I think the change of Commanders was entirely necessary[,] as much as I thought of Gen McC. and if necessary I hope for another still till the right one turns up, and that is the spirit of the troops. But I have had an inkling or partial explanation of the Presidents Message, and Gen Halleck’s Report. (Papers cost 5. c the cheapest, and I don’t [read] anyway) so have not read them for myself, but I think the message will cause a division in Rebeldom, which will cripple their movements, and then the navy has got to do the work in a great measure this winter, so even if Winter quarters is at hand, which I doubt very much, which may be for a part of the Army, and we may possibly be stationed at this point, which is of importance, while the main blow is struck elsewhere, but I think a close of the war is not far distant by some means, for both parties are weary and sick of it, and the finances of the Country, and foreign influence, will combine to stop it. This is my view of the whole matter, and I Cannot if I would feel desponding. But for domestic matters, or home—tent life. Had a letter also from Abbie, of the 23d also Eddie Haynes who it seems is going to New Orleans, besides papers from Miss Walker, or Abbie’s Register but in Miss W’s’[?] writing this time, so I shall be quite refreshed, and busy. We have a rainy day today. have had only Co Drill this A.M.. have had no dinner yet. Hard “tack” and water will be all today (as Cooking is out of the question)[.] Jos. H. and I are snugly “squatted” in our tent on the Cedar brush, while the rain is “gently pattering down” upon the tent, but we shall manage to keep dry. Probably we shall not drill any more today so I shall write and read some, not forgetting all the dear ones at home. And how gladly would I return to them!
Now dear Allie, let us both resolve to be brave hearted, and recall the bright and loving hours of the Past, and lean on the “great right arm, which is mighty to save.[“] Have not seen Henry M. yet. will deliver the letter. Of the Capt and your messages, I know not what to say. Of late I feel a little different. He is a peculiar man. I am not jealous! but I don’t know whether he would appreciate your words or not, but I’l[l] try him, and deliver your message to him. He has no Wife or family, is a bachelor, and with some of their peculiarities “I reckon.” Thats enough for now. The Army is a great place for “human natur[e.]” Tell Father I have out-travelled a good many long legged fellows since I came out, but the Rebs are gifted in running and it is a little singular that the Removal of McClennan [sic] has set them in a perfect panic. Their Pickets have been anxious to know why he was removed &c, fine man &c &c. Kiss little Lulu, and her little letter is appreciated.

As ever your loving
Husband & Father

P.S. Have written Mr. L Johnson’s folks at Orange.

4 Oclock P.M.

Thought I would add a word. The storm Continues—more snow than rain, and I suspect you have a regular snowstorm at the north. Went into H Mayo’s tent, and read and chatted awhile. We have so much Cooking[,] drilling, and other occupations that we have scarcely spoken together of late. So much for idleness of soldiers but it is strictly true. The boys think much of your remembering them and wish to be remembered kindly to you. I think your mention of Miss H gratified him much.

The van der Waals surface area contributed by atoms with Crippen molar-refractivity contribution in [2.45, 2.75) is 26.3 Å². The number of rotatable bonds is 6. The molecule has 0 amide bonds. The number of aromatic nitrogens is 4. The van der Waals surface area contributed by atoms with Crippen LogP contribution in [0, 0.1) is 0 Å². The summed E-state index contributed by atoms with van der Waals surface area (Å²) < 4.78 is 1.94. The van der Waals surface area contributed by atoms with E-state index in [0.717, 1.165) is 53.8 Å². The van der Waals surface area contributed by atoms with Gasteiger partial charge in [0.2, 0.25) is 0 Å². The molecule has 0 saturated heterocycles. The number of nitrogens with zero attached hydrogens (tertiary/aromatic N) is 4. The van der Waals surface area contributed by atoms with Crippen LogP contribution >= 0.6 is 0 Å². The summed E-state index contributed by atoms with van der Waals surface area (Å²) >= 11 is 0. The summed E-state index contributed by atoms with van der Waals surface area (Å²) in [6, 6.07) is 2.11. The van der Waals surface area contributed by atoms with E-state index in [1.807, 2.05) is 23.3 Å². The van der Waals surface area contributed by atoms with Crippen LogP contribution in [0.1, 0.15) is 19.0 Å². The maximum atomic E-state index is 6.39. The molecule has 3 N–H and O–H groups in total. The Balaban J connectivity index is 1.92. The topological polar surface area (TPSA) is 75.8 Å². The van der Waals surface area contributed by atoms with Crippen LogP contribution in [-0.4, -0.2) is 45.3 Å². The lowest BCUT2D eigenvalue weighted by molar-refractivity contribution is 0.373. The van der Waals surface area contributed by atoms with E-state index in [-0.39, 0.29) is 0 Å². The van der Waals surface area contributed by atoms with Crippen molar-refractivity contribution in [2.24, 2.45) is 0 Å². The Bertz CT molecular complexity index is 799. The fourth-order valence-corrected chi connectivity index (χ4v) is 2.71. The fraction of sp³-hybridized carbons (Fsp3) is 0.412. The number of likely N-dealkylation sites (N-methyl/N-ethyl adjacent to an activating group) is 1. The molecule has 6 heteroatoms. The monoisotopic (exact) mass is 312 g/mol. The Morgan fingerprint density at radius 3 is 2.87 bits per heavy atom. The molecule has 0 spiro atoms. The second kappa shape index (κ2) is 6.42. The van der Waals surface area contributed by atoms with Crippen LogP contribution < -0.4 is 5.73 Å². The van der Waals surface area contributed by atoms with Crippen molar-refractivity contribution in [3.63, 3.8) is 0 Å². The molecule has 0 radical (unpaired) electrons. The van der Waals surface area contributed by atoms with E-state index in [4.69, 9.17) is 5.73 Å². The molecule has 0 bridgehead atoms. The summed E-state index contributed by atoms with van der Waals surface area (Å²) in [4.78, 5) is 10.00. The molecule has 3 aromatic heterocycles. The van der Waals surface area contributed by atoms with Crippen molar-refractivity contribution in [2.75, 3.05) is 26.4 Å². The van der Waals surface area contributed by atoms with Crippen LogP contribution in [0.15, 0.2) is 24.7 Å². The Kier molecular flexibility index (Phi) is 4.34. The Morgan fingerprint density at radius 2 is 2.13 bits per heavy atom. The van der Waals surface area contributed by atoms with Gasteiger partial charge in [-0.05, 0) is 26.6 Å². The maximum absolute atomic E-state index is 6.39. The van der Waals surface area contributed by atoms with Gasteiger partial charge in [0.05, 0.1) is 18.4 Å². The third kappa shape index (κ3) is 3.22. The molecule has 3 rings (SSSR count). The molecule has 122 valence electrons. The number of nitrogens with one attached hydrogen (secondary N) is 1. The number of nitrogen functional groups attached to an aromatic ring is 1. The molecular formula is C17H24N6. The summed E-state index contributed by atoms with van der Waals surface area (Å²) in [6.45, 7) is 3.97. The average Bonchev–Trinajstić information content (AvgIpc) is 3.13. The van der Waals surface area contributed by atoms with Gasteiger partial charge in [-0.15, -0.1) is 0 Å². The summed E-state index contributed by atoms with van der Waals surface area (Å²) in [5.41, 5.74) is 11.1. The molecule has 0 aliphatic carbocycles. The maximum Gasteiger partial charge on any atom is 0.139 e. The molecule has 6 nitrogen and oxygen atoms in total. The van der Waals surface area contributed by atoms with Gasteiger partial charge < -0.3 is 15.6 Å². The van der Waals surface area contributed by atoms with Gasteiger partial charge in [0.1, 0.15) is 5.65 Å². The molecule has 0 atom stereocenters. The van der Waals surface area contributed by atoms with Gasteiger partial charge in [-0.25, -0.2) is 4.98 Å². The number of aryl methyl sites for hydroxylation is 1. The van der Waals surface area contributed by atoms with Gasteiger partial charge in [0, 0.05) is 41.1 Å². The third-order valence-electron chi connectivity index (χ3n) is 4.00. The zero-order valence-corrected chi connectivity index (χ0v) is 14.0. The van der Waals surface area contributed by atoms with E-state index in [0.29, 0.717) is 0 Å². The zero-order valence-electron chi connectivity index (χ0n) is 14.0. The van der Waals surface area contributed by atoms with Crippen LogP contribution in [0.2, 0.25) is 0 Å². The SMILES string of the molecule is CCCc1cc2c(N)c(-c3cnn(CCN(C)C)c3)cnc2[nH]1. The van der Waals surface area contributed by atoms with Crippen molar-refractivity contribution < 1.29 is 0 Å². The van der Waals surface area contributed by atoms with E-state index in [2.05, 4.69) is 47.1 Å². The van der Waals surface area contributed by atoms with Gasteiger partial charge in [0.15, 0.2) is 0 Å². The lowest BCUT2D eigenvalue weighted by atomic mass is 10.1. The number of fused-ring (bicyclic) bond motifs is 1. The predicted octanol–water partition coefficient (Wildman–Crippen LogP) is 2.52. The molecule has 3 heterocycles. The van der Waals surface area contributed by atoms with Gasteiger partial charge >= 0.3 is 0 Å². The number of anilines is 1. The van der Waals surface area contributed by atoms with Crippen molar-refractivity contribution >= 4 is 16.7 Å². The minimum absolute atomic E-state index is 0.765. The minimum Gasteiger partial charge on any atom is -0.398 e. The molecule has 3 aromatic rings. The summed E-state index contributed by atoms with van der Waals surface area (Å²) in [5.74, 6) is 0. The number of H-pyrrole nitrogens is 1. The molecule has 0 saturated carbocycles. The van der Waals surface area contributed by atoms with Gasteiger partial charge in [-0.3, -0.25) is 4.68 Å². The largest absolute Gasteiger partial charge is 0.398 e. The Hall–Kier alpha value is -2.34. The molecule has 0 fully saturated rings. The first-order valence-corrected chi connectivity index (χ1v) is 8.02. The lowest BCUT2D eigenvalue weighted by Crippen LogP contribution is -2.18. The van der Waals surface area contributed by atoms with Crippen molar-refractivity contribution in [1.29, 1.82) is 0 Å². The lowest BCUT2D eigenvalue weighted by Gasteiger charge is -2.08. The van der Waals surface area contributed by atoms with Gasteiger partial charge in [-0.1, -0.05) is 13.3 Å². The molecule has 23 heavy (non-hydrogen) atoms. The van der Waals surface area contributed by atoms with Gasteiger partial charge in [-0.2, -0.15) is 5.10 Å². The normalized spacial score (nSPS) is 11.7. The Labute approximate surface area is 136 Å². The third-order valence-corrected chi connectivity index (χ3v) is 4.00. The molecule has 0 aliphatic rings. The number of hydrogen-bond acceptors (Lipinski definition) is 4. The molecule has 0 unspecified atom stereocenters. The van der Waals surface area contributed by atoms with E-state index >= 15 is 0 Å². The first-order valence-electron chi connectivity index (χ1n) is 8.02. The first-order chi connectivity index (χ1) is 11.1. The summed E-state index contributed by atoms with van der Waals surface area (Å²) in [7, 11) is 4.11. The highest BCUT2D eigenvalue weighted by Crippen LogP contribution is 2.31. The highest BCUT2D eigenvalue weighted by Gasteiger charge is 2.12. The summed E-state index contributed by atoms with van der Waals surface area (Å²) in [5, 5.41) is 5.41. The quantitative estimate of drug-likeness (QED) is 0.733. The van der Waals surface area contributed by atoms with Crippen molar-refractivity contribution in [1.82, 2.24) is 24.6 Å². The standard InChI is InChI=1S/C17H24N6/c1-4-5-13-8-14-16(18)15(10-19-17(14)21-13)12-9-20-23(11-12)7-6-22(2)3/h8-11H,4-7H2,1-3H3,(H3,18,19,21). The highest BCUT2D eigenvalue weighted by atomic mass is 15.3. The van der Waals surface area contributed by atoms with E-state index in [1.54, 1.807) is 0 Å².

Have been reading the Presidents Message, and I say “God Bless” Abraham Lincoln! His closing appeal to the best sense of the People will I am sure, bring forth something. The “Clipper” (Baltimore) takes the best view of the whole.

matter, and but for a few political villians [sic], at the North, who would decide public sentiment, all would be well, but the good President will prove too much for them, and let the people, but be as good and wise and better times will follow.
I wrote to Abbie on Monday I believe. Had something warm for dinner after all. Our neighbors of Co E. had a good fire, so had some hot Coffee and crackers, without sugar.
Had a word in Abbies letter awhile ago, about raw pork. Shall heed it. Have scarcely tasted any but once or twice. I was on the march, or on an appetite from marching when I could eat anything. Will just say that I am in the best of health, and sleep warm nights, and if I Could only dream of home, should like it, but I sleep too soundly to dream. Have I answered all questions? The tent is so inconvenient that I don’t overhaul letters much so that I forget many things—pulling over Coats, knapsacks &c. for writing materials &c. Some are sending boxes, but I can’t tell as I need anything, but woollen [sic] draw[er]s. you Could send a pair at a time by mail, if you choose. I have Cotton, but woollen [sic] are easier to clean for us. I don’t urge this for I Can get along. Foster is going or has sent a box to Alonzo. I need a thick vest[.] mine is [???], a little, you could send it by mail also and make it of any second hand cloth, button to the neck. direct just [as] you do letters.
Am going after wood, so a kiss and good-by.


An order has been issued for all packages for the Comfort of soldiers to be forwar[d]ed. I need this more than anything. Leave one end open someway [sic]—dark Color if possible.

Original Format

Letter / Paper




Jerome Peirce 1862, From Jerome to Allie and Lulu, December 5, 1862, HIST 428 (Spring 2020), University of Mary Washington